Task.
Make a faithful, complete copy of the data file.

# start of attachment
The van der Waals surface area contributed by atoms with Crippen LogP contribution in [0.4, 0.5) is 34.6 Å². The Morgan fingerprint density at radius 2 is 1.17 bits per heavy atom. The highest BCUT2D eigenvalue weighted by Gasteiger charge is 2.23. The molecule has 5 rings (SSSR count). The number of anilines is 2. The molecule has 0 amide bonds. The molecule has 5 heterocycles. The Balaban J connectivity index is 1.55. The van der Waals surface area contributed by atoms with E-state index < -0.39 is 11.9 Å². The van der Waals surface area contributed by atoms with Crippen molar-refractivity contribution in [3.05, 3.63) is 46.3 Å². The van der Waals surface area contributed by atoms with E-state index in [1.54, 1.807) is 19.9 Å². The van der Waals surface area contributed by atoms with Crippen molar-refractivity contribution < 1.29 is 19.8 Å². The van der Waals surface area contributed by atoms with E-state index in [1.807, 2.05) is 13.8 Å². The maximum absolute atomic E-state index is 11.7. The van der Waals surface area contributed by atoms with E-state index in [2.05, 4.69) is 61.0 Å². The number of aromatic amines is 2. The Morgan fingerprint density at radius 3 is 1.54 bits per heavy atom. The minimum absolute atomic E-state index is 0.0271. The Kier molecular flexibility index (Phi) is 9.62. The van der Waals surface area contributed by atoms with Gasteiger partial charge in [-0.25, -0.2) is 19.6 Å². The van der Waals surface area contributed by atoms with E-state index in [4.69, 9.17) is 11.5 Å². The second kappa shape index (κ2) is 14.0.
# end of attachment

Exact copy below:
The van der Waals surface area contributed by atoms with Crippen LogP contribution in [0.4, 0.5) is 34.6 Å². The Morgan fingerprint density at radius 2 is 1.17 bits per heavy atom. The highest BCUT2D eigenvalue weighted by Gasteiger charge is 2.23. The molecule has 5 rings (SSSR count). The number of anilines is 2. The molecule has 0 amide bonds. The molecule has 5 heterocycles. The Balaban J connectivity index is 1.55. The van der Waals surface area contributed by atoms with E-state index < -0.39 is 11.9 Å². The van der Waals surface area contributed by atoms with Crippen molar-refractivity contribution in [3.05, 3.63) is 46.3 Å². The van der Waals surface area contributed by atoms with E-state index in [1.54, 1.807) is 19.9 Å². The van der Waals surface area contributed by atoms with Crippen molar-refractivity contribution < 1.29 is 19.8 Å². The van der Waals surface area contributed by atoms with E-state index in [1.807, 2.05) is 13.8 Å². The maximum absolute atomic E-state index is 11.7. The van der Waals surface area contributed by atoms with E-state index in [2.05, 4.69) is 61.0 Å². The number of aromatic amines is 2. The Morgan fingerprint density at radius 3 is 1.54 bits per heavy atom. The minimum absolute atomic E-state index is 0.0271. The Kier molecular flexibility index (Phi) is 9.62. The van der Waals surface area contributed by atoms with Gasteiger partial charge in [-0.25, -0.2) is 19.6 Å². The van der Waals surface area contributed by atoms with E-state index in [4.69, 9.17) is 11.5 Å². The second kappa shape index (κ2) is 14.0.